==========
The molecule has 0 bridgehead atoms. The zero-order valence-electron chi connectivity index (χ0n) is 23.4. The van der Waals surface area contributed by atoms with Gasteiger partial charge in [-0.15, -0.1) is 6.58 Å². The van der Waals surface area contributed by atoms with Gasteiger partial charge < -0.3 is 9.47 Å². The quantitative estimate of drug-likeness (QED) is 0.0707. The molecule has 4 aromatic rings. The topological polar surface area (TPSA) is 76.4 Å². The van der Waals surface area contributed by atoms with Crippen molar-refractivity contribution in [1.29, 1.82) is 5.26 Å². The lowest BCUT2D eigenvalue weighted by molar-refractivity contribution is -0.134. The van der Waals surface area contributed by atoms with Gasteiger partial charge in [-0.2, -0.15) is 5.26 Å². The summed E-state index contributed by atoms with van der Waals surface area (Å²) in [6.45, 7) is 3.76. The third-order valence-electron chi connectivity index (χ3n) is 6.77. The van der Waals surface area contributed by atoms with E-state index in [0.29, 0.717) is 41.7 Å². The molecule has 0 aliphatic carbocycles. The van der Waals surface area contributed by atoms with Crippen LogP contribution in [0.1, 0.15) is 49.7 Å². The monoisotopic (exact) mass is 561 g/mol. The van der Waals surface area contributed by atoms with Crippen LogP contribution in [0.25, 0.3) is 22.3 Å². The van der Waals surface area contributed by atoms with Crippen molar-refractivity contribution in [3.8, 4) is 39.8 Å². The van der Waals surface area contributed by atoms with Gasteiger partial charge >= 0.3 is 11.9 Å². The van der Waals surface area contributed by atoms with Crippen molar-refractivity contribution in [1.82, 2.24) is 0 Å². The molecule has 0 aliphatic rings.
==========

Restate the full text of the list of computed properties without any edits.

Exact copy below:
The molecule has 0 bridgehead atoms. The zero-order valence-electron chi connectivity index (χ0n) is 23.4. The van der Waals surface area contributed by atoms with Gasteiger partial charge in [-0.15, -0.1) is 6.58 Å². The van der Waals surface area contributed by atoms with Gasteiger partial charge < -0.3 is 9.47 Å². The quantitative estimate of drug-likeness (QED) is 0.0707. The molecule has 4 aromatic rings. The topological polar surface area (TPSA) is 76.4 Å². The van der Waals surface area contributed by atoms with Crippen molar-refractivity contribution in [1.29, 1.82) is 5.26 Å². The lowest BCUT2D eigenvalue weighted by molar-refractivity contribution is -0.134. The van der Waals surface area contributed by atoms with Gasteiger partial charge in [-0.2, -0.15) is 5.26 Å². The summed E-state index contributed by atoms with van der Waals surface area (Å²) in [6.45, 7) is 3.76. The third-order valence-electron chi connectivity index (χ3n) is 6.77. The van der Waals surface area contributed by atoms with E-state index in [0.29, 0.717) is 41.7 Å². The molecule has 0 aliphatic carbocycles. The van der Waals surface area contributed by atoms with Crippen LogP contribution in [0.1, 0.15) is 49.7 Å². The monoisotopic (exact) mass is 561 g/mol. The van der Waals surface area contributed by atoms with Crippen LogP contribution in [0.25, 0.3) is 22.3 Å². The van der Waals surface area contributed by atoms with Crippen molar-refractivity contribution in [3.8, 4) is 39.8 Å². The van der Waals surface area contributed by atoms with Gasteiger partial charge >= 0.3 is 11.9 Å². The van der Waals surface area contributed by atoms with Crippen molar-refractivity contribution in [1.82, 2.24) is 0 Å². The molecule has 0 aliphatic rings.